abaus3

First Saltwater Rod - 8wt or 9wt?

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As the title suggest, i'm looking to purchase my first saltwater combo. I know 8wt seems to be a good all-around rod for bonefish. Probably target bonefish, but who knows i might want to go for some tarpon, permit, etc. I was somewhat set on an 8wt, but now i am second guessing and thinking 9wt. What do you guys think is best option? Thanks in advance

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It all depends on how are you going to be fishing it and in what kinds of conditions. This topic has been debated here ad nauseam. That being said, I had to make this decision a few weeks back and I decided on both. 8wt with a good floating line, can throw 2/0 flies and poppers all day long in the back, while a 9wt with an intermediate line will be easier in windier conditions and will also let you throw decently big flies. If you are a one rod guy, get the 9.  Just my .02 cents. 

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get an 8wt that is on the stiffer / faster end of the spectrum...so essentially it would be an 8.5 rod and match it with a heavier saltwater fly line like a grandslam taper.  That would be light enough for bonefish and strong for fish up to 25lb or so.

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If you are from Chicago area what is used there for Great Lakes salmon, pike bass?  Get the weight that you will be most versatile.  Today's 8 wts candle handle better than yesterday's 9 wts.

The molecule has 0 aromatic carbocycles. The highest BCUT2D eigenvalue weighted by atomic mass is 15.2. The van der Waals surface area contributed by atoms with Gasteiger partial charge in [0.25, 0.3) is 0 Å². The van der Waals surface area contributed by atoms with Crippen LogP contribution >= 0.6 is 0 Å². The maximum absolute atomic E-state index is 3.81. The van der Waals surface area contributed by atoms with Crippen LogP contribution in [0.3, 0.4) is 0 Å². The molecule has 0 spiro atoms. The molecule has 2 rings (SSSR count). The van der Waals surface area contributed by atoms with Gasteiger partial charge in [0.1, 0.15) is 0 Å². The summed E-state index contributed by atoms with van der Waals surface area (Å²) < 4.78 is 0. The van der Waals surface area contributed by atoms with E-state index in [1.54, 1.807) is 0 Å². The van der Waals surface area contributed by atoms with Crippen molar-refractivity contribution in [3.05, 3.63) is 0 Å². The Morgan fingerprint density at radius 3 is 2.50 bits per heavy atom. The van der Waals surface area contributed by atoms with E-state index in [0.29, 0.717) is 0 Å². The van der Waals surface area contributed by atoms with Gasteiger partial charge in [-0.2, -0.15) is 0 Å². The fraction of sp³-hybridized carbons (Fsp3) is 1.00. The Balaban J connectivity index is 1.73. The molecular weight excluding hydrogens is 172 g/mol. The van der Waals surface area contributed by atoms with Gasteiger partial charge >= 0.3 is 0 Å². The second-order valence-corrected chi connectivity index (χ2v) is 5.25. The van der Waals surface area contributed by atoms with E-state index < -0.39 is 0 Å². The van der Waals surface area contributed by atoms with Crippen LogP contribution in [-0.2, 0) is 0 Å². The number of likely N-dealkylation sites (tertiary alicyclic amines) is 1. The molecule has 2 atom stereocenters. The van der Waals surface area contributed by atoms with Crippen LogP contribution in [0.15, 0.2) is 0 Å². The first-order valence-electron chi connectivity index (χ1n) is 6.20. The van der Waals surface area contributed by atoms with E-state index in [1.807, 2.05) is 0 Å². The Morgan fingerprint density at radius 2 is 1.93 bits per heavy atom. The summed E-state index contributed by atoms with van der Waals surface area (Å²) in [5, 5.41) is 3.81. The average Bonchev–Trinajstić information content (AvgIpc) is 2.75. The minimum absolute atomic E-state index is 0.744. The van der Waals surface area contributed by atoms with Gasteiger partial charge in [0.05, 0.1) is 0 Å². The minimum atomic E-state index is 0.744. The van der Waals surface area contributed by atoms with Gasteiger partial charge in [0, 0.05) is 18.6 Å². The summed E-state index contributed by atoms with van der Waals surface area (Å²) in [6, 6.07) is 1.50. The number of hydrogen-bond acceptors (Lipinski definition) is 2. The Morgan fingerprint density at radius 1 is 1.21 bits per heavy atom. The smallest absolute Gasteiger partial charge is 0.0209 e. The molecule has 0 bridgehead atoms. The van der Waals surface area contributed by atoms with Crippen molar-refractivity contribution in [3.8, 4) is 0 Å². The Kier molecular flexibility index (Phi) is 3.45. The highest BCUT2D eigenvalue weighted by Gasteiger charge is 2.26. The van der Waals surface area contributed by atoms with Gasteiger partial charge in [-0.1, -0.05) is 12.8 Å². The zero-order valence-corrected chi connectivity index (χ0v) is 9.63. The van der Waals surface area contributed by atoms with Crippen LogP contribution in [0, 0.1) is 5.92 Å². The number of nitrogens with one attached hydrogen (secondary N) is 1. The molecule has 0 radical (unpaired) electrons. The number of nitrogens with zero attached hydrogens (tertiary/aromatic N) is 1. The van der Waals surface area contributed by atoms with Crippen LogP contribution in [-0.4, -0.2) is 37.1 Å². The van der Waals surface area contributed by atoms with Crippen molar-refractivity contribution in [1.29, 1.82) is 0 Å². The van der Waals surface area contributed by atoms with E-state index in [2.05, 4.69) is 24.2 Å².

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I would go with a fast 8wt.  You can line it with an 8wt for low wind and smaller flies or throw a 9 or 10wt line on for wind and bigger flies. If you have the money then get an 8wt and 10wt. Either way you will need two spools or two reels which drives up the cost of everything.

8 or 9wt will land anything coming out of the Great Lakes.

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Buy your fly rods sequentially in weight increments of 2.  E.g., an 8wt is a great rod for redfish and bonefish.  Step up to a 10wt for permit, then 12wt for tarpon.  No one rod will do it all.  You will not notice that much difference as a beginner between an 8 and 9wt.  An 8wt is plenty of rod even for redfish up to 20lbs.  

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1 hour ago, Pauleye said:

If you are from Chicago area what is used there for Great Lakes salmon, pike bass?  Get the weight that you will be most versatile.  Today's 8 wts candle handle better than yesterday's 9 wts.

Probably because many of today’s 8 wts are really a 9 or even a 10.

 

mike

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3 hours ago, abaus3 said:

As the title suggest, i'm looking to purchase my first saltwater combo. I know 8wt seems to be a good all-around rod for bonefish. Probably target bonefish, but who knows i might want to go for some tarpon, permit, etc. I was somewhat set on an 8wt, but now i am second guessing and thinking 9wt. What do you guys think is best option? Thanks in advance

When your done asking about the rod , then ask about the fly line of choice  . These guys are great with information. Tight Lines